Hey there, time traveller!
This article was published 29/5/2014 (854 days ago), so information in it may no longer be current.
Residents of a west Winnipeg personal-care home, shut down since May 19 when a pipe burst flooding its basement, won't get to go home until the end of June.
The repercussions will be felt across the city, creating delays for people waiting in line for a nursing-home placement.
'We have been working with families to try to reunite loved ones where we can'
The 116 residents of Golden West Centennial Lodge are being temporarily housed in West Park Manor, Oakview Place and Deer Lodge Centre. Most will remain there until their own building is repaired.
An undetermined number with high needs, however, will be moved temporarily to other facilities as vacancies become available, said Gina Trinidad, chief operating officer of long-term care with the Winnipeg Regional Health Authority (WRHA).
"There might be some impact to individuals waiting in hospital or others waiting in the community to access personal-care-home beds," she said Thursday.
Of the 116 residents who had to move, about 50 were placed in communal spaces in the three nursing homes that received them.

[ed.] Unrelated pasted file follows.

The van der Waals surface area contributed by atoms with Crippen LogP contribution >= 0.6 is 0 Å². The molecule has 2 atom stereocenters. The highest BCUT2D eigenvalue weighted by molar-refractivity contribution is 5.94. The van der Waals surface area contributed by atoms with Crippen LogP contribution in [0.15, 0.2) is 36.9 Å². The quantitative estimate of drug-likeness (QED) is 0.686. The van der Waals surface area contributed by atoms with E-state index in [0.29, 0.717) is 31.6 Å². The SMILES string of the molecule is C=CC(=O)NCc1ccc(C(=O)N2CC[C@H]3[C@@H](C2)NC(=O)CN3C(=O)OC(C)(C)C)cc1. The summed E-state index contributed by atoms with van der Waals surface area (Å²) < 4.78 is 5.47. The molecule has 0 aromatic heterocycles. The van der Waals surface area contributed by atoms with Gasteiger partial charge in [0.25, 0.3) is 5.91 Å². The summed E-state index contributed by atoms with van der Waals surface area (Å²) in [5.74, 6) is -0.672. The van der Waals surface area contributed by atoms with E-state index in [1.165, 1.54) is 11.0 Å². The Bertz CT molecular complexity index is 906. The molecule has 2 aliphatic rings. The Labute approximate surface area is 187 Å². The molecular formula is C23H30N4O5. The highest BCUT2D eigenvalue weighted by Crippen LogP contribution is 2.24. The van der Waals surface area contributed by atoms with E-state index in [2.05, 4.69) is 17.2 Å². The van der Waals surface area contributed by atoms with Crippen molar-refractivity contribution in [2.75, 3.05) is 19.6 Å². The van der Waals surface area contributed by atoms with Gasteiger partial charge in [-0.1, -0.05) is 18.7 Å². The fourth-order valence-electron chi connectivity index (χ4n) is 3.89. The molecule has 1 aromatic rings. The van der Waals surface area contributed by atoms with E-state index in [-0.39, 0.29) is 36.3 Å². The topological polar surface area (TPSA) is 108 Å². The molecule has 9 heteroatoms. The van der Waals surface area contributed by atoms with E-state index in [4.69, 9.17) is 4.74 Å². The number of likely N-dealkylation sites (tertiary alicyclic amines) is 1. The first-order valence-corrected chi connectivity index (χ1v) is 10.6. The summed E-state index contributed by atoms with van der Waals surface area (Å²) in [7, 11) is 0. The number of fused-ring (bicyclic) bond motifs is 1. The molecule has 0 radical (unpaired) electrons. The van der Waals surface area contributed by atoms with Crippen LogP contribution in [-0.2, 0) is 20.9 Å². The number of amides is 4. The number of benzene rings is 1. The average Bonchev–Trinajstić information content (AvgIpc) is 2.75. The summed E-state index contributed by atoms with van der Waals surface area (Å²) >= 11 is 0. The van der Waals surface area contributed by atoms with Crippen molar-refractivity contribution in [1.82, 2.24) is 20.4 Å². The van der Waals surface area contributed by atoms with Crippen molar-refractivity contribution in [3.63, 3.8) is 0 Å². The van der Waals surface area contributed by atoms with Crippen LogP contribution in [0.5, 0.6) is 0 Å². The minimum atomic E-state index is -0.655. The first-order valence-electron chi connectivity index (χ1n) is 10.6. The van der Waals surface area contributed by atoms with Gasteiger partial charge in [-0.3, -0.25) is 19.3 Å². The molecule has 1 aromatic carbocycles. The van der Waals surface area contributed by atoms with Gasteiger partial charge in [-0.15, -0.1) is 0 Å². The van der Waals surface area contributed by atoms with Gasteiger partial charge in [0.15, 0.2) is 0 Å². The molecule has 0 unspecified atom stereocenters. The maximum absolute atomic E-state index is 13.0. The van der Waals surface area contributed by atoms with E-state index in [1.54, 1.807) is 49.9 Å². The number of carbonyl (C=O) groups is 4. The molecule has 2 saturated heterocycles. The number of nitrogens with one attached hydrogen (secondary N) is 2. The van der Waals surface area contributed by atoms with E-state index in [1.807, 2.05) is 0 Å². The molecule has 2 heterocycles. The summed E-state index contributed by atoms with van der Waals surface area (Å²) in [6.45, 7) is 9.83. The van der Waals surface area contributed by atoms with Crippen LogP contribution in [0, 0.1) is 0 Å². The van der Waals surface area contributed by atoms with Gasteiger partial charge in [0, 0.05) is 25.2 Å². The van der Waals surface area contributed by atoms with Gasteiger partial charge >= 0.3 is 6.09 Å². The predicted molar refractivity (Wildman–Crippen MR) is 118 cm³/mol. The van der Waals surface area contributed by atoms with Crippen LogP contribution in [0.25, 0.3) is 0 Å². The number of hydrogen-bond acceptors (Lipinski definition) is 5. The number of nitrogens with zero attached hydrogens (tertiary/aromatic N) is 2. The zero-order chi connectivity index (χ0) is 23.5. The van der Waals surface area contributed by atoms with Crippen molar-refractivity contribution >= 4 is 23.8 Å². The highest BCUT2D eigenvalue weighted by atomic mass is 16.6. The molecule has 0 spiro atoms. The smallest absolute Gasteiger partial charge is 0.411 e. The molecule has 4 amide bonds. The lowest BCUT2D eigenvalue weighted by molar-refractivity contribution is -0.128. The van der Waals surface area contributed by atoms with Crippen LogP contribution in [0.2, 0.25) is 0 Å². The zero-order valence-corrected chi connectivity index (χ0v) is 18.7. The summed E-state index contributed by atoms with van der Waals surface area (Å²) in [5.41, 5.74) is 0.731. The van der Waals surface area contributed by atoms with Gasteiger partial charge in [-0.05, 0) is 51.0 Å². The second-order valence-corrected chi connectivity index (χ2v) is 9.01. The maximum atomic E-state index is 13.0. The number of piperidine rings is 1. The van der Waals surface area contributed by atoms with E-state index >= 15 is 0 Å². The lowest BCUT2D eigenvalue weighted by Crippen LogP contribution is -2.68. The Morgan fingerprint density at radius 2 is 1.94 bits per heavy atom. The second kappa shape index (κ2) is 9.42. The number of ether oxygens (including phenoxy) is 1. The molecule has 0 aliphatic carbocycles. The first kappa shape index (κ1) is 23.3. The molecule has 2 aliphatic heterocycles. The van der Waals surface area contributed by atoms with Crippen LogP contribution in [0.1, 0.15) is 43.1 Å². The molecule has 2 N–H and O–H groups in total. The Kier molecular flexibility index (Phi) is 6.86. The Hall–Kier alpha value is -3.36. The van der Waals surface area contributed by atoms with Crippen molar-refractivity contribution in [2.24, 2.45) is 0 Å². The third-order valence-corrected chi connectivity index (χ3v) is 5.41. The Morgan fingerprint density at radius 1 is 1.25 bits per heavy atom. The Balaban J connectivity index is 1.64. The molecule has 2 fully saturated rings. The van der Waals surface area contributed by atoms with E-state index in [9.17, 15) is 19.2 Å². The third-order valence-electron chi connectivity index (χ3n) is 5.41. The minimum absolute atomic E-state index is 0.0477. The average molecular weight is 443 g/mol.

"The recreational and social programming has been disrupted (in these homes)," said Joyce Kristjansson, Golden West's executive director.
Her staff have been caring for the displaced residents in their temporary homes.
Golden West had to act quickly to find a temporary home for its clients when the water main burst, knocking out the building's electricity. In their haste to move residents to safety, some married couples were placed in different homes.
"We have been working with families to try to reunite loved ones where we can," Kristjansson said.
It took Golden West Centennial Lodge, operated by the Salvation Army in co-operation with the WRHA, more than a week to assess the damage and develop the timeline for the residents' return.
The flood damage was the result of a broken water main on its property on School Road off of Ness Avenue. Not only was the building's electricity knocked out, so were telephones, computer systems and emergency alarm systems reliant upon it.
Meanwhile, the WRHA said Thursday there are now 80 patients in city hospitals waiting for placement in personal-care homes. That's down from 100 late last September but well above the 60 the region has set as its target.